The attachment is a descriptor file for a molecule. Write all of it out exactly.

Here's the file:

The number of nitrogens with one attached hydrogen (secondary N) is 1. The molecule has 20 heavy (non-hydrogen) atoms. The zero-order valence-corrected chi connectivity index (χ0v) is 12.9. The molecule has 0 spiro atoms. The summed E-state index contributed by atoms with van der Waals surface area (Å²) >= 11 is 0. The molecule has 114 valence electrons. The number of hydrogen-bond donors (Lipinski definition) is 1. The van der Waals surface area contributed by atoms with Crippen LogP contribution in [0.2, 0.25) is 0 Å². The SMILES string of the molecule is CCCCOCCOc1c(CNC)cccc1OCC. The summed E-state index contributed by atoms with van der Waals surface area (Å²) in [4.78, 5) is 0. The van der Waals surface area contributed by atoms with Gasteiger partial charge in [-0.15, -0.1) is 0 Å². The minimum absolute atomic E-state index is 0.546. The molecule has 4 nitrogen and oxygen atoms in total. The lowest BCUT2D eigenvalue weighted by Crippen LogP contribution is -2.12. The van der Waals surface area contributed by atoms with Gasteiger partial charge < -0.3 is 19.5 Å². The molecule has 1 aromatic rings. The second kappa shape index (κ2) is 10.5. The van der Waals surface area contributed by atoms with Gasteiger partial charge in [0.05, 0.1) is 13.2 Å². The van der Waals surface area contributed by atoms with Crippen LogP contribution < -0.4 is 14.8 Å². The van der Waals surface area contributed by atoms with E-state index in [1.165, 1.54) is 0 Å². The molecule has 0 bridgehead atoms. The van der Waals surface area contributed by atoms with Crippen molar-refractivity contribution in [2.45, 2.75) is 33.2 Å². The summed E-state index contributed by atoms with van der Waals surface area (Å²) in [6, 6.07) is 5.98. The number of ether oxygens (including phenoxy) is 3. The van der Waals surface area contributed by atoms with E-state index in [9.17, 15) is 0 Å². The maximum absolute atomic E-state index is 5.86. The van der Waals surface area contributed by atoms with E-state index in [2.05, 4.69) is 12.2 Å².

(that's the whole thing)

The number of nitrogens with one attached hydrogen (secondary N) is 1. The molecule has 20 heavy (non-hydrogen) atoms. The zero-order valence-corrected chi connectivity index (χ0v) is 12.9. The molecule has 0 spiro atoms. The summed E-state index contributed by atoms with van der Waals surface area (Å²) >= 11 is 0. The molecule has 114 valence electrons. The number of hydrogen-bond donors (Lipinski definition) is 1. The van der Waals surface area contributed by atoms with Crippen LogP contribution in [0.2, 0.25) is 0 Å². The SMILES string of the molecule is CCCCOCCOc1c(CNC)cccc1OCC. The summed E-state index contributed by atoms with van der Waals surface area (Å²) in [4.78, 5) is 0. The van der Waals surface area contributed by atoms with Gasteiger partial charge in [-0.15, -0.1) is 0 Å². The minimum absolute atomic E-state index is 0.546. The molecule has 4 nitrogen and oxygen atoms in total. The lowest BCUT2D eigenvalue weighted by Crippen LogP contribution is -2.12. The van der Waals surface area contributed by atoms with Gasteiger partial charge < -0.3 is 19.5 Å². The molecule has 1 aromatic rings. The second kappa shape index (κ2) is 10.5. The van der Waals surface area contributed by atoms with Gasteiger partial charge in [0.05, 0.1) is 13.2 Å². The van der Waals surface area contributed by atoms with Crippen LogP contribution < -0.4 is 14.8 Å². The van der Waals surface area contributed by atoms with E-state index in [1.165, 1.54) is 0 Å². The molecule has 0 bridgehead atoms. The van der Waals surface area contributed by atoms with Crippen molar-refractivity contribution in [2.45, 2.75) is 33.2 Å². The summed E-state index contributed by atoms with van der Waals surface area (Å²) in [6, 6.07) is 5.98. The number of ether oxygens (including phenoxy) is 3. The van der Waals surface area contributed by atoms with E-state index in [9.17, 15) is 0 Å². The maximum absolute atomic E-state index is 5.86. The van der Waals surface area contributed by atoms with E-state index in [2.05, 4.69) is 12.2 Å².